Holiday Inn


Holiday Inn is one of many must-see Christmas classics, primarily because it was the film that introduced the all-time best secular Christmas song, Irving Berlin’s “White Christmas.”  Directed by Mark Sandrich, who also directed half of the Astaire-Rogers musicals at RKO: The Gay Divorcee (1934), Top Hat (1935), Follow the Fleet (1936), Shall We Dance (1937) and Carefree (1938).  This was the first of two films that Astaire would do with Bing Crosby, the other being Blue Skies (1946). Sandrich was to direct that movie as well, but he died of a heart attack at age 44 just as production began.


Robert Homans, who plays Pop (the studio guard at the end of the film) appeared as the police sergeant in Beyond Tomorrow. He had tiny roles in hundreds of films, often as policemen or guards, including Angels with Dirty Faces (1938), Dead End (1937), Stella Dallas (1937) and one of my favorite screwball comedies, Easy Living (1937) with Jean Arthur and Edward Arnold.

Irving Bacon, who plays Gus the hapless driver, appeared in Meet John Doe (1941) and was also in Bachelor Mother.

Walter Abel, who plays the agent Danny Reed, appeared in an interesting film,Skylark (1941) with Claudette Colbert and Ray Milland, which was also directed by Mark Sandrich.

Louise Beavers was seldom allowed to get far beyond parts as housekeepers or maids, but she always brought dignity, wisdom and a grand sense of humor to her roles in such films as Mr. Blandings Builds His Dream House (1948) and Shadow of the Thin Man (1941). Her best role was in Imitation of Life (1934), where she moved far beyond the stereotype to a part of three-dimensional substance. She appeared in Good Sam (1948).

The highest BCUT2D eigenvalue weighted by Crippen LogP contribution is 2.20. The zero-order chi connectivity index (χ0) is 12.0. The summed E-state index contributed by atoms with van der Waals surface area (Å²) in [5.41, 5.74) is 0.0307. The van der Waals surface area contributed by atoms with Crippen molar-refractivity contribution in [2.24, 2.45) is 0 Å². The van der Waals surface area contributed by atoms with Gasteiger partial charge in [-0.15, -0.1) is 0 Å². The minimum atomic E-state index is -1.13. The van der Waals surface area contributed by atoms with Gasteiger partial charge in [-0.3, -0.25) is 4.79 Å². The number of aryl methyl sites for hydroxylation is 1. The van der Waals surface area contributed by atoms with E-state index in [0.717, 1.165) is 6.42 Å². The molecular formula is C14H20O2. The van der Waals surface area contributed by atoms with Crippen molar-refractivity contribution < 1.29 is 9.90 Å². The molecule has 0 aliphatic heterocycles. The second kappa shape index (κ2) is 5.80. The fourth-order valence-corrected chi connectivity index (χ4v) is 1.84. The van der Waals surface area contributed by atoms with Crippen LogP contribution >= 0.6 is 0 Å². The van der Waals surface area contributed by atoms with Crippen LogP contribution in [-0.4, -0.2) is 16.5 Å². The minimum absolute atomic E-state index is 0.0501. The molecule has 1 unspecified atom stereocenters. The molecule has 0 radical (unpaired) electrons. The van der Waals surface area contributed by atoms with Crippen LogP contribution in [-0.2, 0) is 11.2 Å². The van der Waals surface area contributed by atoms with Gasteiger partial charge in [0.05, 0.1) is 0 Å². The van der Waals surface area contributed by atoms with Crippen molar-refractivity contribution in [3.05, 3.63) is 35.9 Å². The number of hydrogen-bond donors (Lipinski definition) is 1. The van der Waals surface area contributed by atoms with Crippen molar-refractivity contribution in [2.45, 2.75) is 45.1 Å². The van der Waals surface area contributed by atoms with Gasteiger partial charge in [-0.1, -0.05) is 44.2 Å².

Leon Belasco, who plays the flower shop owner, appeared as a musician in It Happened on Fifth Avenue (1947). He may be familiar as the dealer at Rick’s in Casablanca (1942) or the poolside waiter in My Favorite Wife (1940), but he appeared in hundreds of film and TV roles.

Julia Faye, who plays the guest at the inn on New Year’s Eve who insists on dancing with Bing Crosby, was born in my hometown, Richmond, Va. in 1892. She appeared briefly in Remember the Night (1940) as a member of the jury. During her long career, she was best known as a silent star and mistress of Cecil B. DeMille, and she continued to appear in films that he directed through The Ten Commandments (1956).


Karin Booth, who plays the hat check girl on New Year’s Eve, appeared in Ziegfeld Follies (1945), which included several Astaire dance numbers.

Brooks Benedict appeared in three Astaire films: Follow the Fleet (1936), The Story of Vernon and Irene Castle (1939) and The Sky’s the Limit (1943). He also appeared in Remember the Night (1940), It’s a Wonderful Life (1946) and The Lemon Drop Kid (1951).


First and most of all: FRED ASTAIRE.  We specifically love the “Say It with Firecrackers” number for the Fourth of July and his comic dance routines on New Year’s Eve (“You’re Easy to Dance With”) and Washington’s Birthday (“I Can’t Tell a Lie”).  We all know how well he could dance sober, but could anyone dance better drunk?  In his autobiography, Steps in Time, Astaire recounts how he took two stiff shots of bourbon before the first take, and another before each of the six succeeding takes.